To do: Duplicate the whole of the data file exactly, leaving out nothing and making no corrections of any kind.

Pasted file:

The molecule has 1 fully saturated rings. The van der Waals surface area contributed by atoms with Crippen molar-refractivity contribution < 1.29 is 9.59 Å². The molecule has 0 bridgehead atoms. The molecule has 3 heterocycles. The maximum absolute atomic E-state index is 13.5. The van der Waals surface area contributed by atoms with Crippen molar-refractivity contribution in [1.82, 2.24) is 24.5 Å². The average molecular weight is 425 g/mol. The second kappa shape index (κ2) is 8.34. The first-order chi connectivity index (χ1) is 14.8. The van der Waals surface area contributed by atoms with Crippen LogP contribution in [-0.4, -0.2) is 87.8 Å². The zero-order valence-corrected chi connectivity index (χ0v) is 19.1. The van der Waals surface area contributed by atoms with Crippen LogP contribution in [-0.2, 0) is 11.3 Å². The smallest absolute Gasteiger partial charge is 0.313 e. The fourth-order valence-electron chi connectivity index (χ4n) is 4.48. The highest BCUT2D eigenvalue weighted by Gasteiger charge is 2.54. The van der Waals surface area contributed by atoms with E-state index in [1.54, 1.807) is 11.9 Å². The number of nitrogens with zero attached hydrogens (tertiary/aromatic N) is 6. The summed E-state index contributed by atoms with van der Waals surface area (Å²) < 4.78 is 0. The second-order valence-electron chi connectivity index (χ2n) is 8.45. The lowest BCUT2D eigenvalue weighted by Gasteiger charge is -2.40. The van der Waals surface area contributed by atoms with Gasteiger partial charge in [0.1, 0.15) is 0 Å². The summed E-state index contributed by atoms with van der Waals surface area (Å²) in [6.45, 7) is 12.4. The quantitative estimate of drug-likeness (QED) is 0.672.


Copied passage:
The molecule has 1 fully saturated rings. The van der Waals surface area contributed by atoms with Crippen molar-refractivity contribution < 1.29 is 9.59 Å². The molecule has 0 bridgehead atoms. The molecule has 3 heterocycles. The maximum absolute atomic E-state index is 13.5. The van der Waals surface area contributed by atoms with Crippen molar-refractivity contribution in [1.82, 2.24) is 24.5 Å². The average molecular weight is 425 g/mol. The second kappa shape index (κ2) is 8.34. The first-order chi connectivity index (χ1) is 14.8. The van der Waals surface area contributed by atoms with Crippen LogP contribution in [-0.4, -0.2) is 87.8 Å². The zero-order valence-corrected chi connectivity index (χ0v) is 19.1. The van der Waals surface area contributed by atoms with Crippen LogP contribution in [-0.2, 0) is 11.3 Å². The smallest absolute Gasteiger partial charge is 0.313 e. The fourth-order valence-electron chi connectivity index (χ4n) is 4.48. The highest BCUT2D eigenvalue weighted by Gasteiger charge is 2.54. The van der Waals surface area contributed by atoms with E-state index in [1.54, 1.807) is 11.9 Å². The number of nitrogens with zero attached hydrogens (tertiary/aromatic N) is 6. The summed E-state index contributed by atoms with van der Waals surface area (Å²) < 4.78 is 0. The second-order valence-electron chi connectivity index (χ2n) is 8.45. The lowest BCUT2D eigenvalue weighted by Gasteiger charge is -2.40. The van der Waals surface area contributed by atoms with Gasteiger partial charge in [0.1, 0.15) is 0 Å². The summed E-state index contributed by atoms with van der Waals surface area (Å²) in [6.45, 7) is 12.4. The quantitative estimate of drug-likeness (QED) is 0.672.